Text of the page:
On MNN: Tanks for printers, the return of the water fountain and the end of hitchBOT

water fountain drinking
© It was a mistake to pick this photo, Everyone says this is why the hate drinking fountains (Photo: Hulton archives/ Getty Images)

I have been writing over on MNN about technology, the smart house, wearables and boomer stuff. Here are some recent posts that might interest TreeHuggers:

It's time to bring back the public water fountain

Fifteen years ago, according to Elizabeth Royte in "Bottlemania," a Pepsi Cola vice president told investors: “when we are done, tap water will be relegated to showers and washing dishes.” They have pretty much succeeded; bottled water has come from nowhere to be a huge business, with Americans drinking 50 billion bottles of it every year. At the same time, public water fountains have been disappearing. It's time to bring them back. More in MNN: It's time to bring back the public water fountain

Tanks for the memories: Epson eliminates printer cartridges


Epson printer© Epson's last stand

Let’s talk clichés: the horse has left the barn, the ship has sailed. That’s how I felt when I heard the news that Epson was going to solve “the most annoying problem with inkjet printers,” the cost of buying inkjet cartridges. They are letting users fill ink tanks themselves. But it's too little, too late. More in MNN: Tanks for the memories: Epson eliminates printer cartridges

On vacation? Turn off the computer and put down your phone

cottage familyLloyd Alter/ Cottage life: friends, family... and five computers/CC BY 2.0

Ah, life at the summer cottage. Or cabin, camp, chalet or whatever they call it where you live, all words that people who live in the North call “a small house in the countryside, often by a lake, where people go on summer weekends.” Others go to the beach house and all face the same problem — how to disconnect, to get unwired, in a world where many people are addicted to their electronics. More: On vacation? Turn off the computer and put down your phone

Beloved hitchBOT abandoned in Philly gutter

goodbye hitchbot© HitchBOT

This made me very sad. hitchBOT was more than a robot, he was a morality play. As Blanche Dubois said in "A Streetcar named Desire," “I’ve always depended on the kindness of strangers.” That’s what hitchBOT did — and he brought out the best in people, the strangers who would pick him up and give him a lift, take photos, join in the fun. It was a fascinating experiment in mixing social media and robotics. You can go through a thousand Instagrams and all you see are smiles. More in MNN: Beloved hitchBOT abandoned in Philly gutter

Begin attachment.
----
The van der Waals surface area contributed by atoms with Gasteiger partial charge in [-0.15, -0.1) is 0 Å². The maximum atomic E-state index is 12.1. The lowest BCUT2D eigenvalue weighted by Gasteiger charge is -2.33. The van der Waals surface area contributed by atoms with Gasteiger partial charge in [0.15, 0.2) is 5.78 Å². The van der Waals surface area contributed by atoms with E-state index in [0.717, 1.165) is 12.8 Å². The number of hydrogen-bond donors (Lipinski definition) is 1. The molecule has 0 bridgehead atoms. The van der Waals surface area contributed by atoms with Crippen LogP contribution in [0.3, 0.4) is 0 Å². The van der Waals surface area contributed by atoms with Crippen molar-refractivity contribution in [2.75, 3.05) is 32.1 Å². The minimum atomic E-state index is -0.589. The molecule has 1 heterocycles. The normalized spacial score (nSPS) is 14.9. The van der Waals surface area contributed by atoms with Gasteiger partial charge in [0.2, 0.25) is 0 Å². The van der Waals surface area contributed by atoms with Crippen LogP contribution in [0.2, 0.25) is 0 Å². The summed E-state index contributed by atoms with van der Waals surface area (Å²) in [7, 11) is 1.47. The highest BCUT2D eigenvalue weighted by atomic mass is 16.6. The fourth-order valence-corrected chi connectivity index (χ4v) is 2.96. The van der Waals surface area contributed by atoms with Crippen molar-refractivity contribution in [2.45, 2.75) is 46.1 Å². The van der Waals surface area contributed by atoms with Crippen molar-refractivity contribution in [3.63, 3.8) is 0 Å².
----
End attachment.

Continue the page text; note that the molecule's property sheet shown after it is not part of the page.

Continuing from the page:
Inventor of Soylent lives a minimalist, off-grid lifestyle in L.A. Is he nuts?

solar panel© Rob Rhinehart's solar panel.

A lot of people think Rob Rhinehart is nuts. He’s the electrical engineer who cooked up Soylent, the dreadfully named “nutritionally balanced” substitute for a meal. And after reading his latest manifesto about his lifestyle, some think he's gone off the deep end. Annalee Newitz at Gizmodo thinks he’s “trying to turn himself into some sort of creepy nerd messiah.” I think he's on to something. More in MNN: Inventor of Soylent lives a minimalist, off-grid lifestyle in L.A. Is he nuts?

Is the sharing economy just about cool apps or is it 'the breakdown of societal order?'

sharing economy© Susie Cagle

Before the Great Depression, there were 84,000 taxi drivers in America. By 1932, there were 150,000 as the unemployed and under-employed piled into the business. The oversupply of taxis and drivers got out of control, causing congestion, rate cutting and dangerous driving. By 1937, it was regulated. Now, eighty years later, we have UBER and a case of deja vu. More in MNN: Is the sharing economy just about cool apps or is it 'the breakdown of societal order?'

On MNN: Tanks for printers, the return of the water fountain and the end of hitchBOT
And put away your phone if you are on vacation.

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